I ask the Government and the Minister for an explanation of the relationship between the number of dollars spent and the excellence of the education standards? He has listed a whole range of areas in which educational facilities are to be provided. A high proportion of our resources today is spent on education. Students, teachers and other personnel form a large proportion of our population. They have an opportunity to create an influence not only on our present day society but also on our future society. There is a viewpoint that environmental influences of the home and of the neighbourhood persist right throughout a person's life regardless of the expensiveness of education. This may tend to suggest that the amount spent on education will have little effect on the person who emerges at the end of an extensive and expensive educational career. I point out this Bill provides for a very expensive educational process. My own thinking is that this is not totally true. Of course, the environment and home influences are particularly strong. But today the educational system, especially that provided for in this Bill, will determine a great deal in the life, aspirations, personal achievements and satisfaction of our citizens of the next generation. So I am saying that this is an important measure.

The Government asks us tonight to agree to the expenditure of a great amount of money. Therefore, I remind the Senate and the people of the nation that the Government must not only give account of the way in which it will spend the money, but also it must persuade the Senate that the money spent extensively and expensively on education will yield satisfaction and will provide for the education of Australians. Early in his second reading speech the Minister pointed out that the Bill made provisions for primary school libraries. This was one of some seven or eight areas mentioned in the second reading speech. This expenditure is being made for the first time in the primary school area. It will provide facilities that will be complementary to those provided by other administrations in educational institutions and at other levels of education. I hope that there will be discussion on this matter in relation to the use of these libraries because a large amount is set aside for them. I also hope that they will enjoy the widest use by the community at large. I hope that there will be conversations at various levels which the Minister is able to interpret best of all so that the community gets the maximum value for this large sum which is provided.

Recently in the Senate there was a debate on the National Library. We drew attention to the fact that libraries in modern society play a major part in the whole field of education. Another one of the several areas is that of teacher training and teacher development. On the ninth page of the Minister's second reading speech he draws attention to the crucial importance of the area of training for teachers and administrators to upgrade their competence. So he suggests that grants will be provided for the in-service education of teachers in 1974 and 1975. The Minister is not the first to think of this, and he is certainly not the first to put it to paper. I remind him, as I remind the Senate and the Government, of the Senate committee system, for which the Government takes so much credit from time to time.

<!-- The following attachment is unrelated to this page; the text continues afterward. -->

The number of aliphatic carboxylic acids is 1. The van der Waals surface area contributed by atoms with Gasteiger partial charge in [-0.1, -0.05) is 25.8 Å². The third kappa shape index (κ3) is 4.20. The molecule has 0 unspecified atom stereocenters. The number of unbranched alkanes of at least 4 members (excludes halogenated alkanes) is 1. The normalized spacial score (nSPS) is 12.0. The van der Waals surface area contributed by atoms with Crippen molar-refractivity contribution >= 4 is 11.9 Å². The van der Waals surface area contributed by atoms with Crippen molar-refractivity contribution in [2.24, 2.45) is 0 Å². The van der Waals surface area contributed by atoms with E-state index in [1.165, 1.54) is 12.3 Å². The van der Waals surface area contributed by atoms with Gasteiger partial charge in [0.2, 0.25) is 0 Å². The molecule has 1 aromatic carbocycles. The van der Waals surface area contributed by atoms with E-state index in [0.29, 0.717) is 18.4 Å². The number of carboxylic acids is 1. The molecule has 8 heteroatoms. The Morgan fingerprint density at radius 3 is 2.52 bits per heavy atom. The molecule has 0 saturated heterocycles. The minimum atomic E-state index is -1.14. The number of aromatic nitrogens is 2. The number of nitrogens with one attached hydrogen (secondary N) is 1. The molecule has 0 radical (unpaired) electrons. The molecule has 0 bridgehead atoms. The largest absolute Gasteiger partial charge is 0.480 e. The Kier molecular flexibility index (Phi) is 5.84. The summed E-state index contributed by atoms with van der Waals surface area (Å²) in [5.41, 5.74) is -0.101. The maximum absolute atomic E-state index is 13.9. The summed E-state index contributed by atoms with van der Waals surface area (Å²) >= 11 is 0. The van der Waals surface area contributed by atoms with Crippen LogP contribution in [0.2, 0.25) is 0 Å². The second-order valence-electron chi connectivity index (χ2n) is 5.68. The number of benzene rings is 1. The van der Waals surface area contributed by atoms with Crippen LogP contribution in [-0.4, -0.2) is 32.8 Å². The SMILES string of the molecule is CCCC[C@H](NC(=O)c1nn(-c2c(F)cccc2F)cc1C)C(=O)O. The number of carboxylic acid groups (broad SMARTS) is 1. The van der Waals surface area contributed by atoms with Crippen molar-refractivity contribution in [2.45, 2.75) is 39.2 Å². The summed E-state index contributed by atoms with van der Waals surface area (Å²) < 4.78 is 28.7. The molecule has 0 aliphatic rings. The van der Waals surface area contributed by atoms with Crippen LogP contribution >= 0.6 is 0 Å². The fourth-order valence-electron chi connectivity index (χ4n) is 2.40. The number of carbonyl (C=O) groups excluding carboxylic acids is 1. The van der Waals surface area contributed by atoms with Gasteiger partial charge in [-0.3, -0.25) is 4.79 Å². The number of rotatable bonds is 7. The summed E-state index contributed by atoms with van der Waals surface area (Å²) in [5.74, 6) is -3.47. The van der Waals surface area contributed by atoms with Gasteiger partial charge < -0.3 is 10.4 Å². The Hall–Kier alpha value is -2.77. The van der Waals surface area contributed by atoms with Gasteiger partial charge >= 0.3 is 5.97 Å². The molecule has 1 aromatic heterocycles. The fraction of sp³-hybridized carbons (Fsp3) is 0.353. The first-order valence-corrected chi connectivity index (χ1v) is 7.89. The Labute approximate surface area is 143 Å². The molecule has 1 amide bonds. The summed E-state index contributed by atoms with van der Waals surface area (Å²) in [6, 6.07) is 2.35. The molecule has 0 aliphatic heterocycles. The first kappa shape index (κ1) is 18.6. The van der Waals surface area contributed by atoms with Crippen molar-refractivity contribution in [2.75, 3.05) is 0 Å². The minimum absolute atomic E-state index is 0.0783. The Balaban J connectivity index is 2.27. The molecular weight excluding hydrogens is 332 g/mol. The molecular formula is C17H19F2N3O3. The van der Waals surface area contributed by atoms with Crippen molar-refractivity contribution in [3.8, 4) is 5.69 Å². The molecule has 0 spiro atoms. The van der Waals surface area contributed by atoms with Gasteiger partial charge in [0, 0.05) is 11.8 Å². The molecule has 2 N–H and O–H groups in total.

I draw attention to the report of the Senate Standing Committee on Education, Science and the Arts on the Commonwealth's role in teacher education, which was tabled as late as last year. At page 54 of that report a chapter is devoted to the continuing education of teachers, and the Committee has expressed the belief that existing teacher training institutions should provide inservice courses within the limit of their resources. Then the Committee recommends that certain processes should be undertaken. It is pleasing that the Government has perhaps taken some notice of this Senate Standing Committee. All I wish is that the Government might acknowledge that fact in some way. I now refer to the part of the Minister's speech relating to special education, with particular reference to handicapped children. Here again, the Minister is not the first to think of this matter, and neither is the Department of Education, because the report of the Senate Standing Committee on Health and Welfareand the Government has been a great champion of the Senate Standing Committee system- contains a section devoted to the education of the handicapped. It set out a whole list of recommendations relating to the necessity for special education, particularly for those who are handicapped.